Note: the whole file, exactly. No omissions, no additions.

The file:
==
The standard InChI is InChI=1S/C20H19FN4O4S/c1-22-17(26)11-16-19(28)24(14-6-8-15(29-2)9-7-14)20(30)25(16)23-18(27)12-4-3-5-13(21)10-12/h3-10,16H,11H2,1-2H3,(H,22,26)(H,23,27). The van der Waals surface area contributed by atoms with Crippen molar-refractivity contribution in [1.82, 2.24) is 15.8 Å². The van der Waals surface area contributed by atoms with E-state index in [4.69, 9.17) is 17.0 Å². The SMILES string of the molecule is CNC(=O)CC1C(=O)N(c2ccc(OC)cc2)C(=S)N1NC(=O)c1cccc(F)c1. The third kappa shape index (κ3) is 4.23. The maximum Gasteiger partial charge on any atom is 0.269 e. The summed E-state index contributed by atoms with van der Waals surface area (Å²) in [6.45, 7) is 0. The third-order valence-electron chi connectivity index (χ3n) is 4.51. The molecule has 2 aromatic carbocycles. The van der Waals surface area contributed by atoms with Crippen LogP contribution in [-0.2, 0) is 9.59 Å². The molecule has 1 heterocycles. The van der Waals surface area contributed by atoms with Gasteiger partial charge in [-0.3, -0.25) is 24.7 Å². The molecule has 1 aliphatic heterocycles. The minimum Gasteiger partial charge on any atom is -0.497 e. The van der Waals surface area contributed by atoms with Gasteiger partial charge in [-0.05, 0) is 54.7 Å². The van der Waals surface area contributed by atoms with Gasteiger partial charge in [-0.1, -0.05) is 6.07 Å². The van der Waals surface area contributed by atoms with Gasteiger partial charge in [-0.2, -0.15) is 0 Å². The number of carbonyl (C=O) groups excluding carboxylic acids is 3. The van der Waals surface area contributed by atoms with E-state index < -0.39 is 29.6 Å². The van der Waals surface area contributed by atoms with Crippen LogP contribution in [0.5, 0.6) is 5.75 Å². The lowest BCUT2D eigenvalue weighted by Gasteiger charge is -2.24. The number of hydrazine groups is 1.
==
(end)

The standard InChI is InChI=1S/C20H19FN4O4S/c1-22-17(26)11-16-19(28)24(14-6-8-15(29-2)9-7-14)20(30)25(16)23-18(27)12-4-3-5-13(21)10-12/h3-10,16H,11H2,1-2H3,(H,22,26)(H,23,27). The van der Waals surface area contributed by atoms with Crippen molar-refractivity contribution in [1.82, 2.24) is 15.8 Å². The van der Waals surface area contributed by atoms with E-state index in [4.69, 9.17) is 17.0 Å². The SMILES string of the molecule is CNC(=O)CC1C(=O)N(c2ccc(OC)cc2)C(=S)N1NC(=O)c1cccc(F)c1. The third kappa shape index (κ3) is 4.23. The maximum Gasteiger partial charge on any atom is 0.269 e. The summed E-state index contributed by atoms with van der Waals surface area (Å²) in [6.45, 7) is 0. The third-order valence-electron chi connectivity index (χ3n) is 4.51. The molecule has 2 aromatic carbocycles. The van der Waals surface area contributed by atoms with Crippen LogP contribution in [-0.2, 0) is 9.59 Å². The molecule has 1 heterocycles. The van der Waals surface area contributed by atoms with Gasteiger partial charge in [-0.3, -0.25) is 24.7 Å². The molecule has 1 aliphatic heterocycles. The minimum Gasteiger partial charge on any atom is -0.497 e. The van der Waals surface area contributed by atoms with Gasteiger partial charge in [-0.05, 0) is 54.7 Å². The van der Waals surface area contributed by atoms with Gasteiger partial charge in [-0.1, -0.05) is 6.07 Å². The van der Waals surface area contributed by atoms with Gasteiger partial charge in [-0.2, -0.15) is 0 Å². The number of carbonyl (C=O) groups excluding carboxylic acids is 3. The van der Waals surface area contributed by atoms with E-state index < -0.39 is 29.6 Å². The van der Waals surface area contributed by atoms with Crippen LogP contribution in [0.5, 0.6) is 5.75 Å². The lowest BCUT2D eigenvalue weighted by Gasteiger charge is -2.24. The number of hydrazine groups is 1.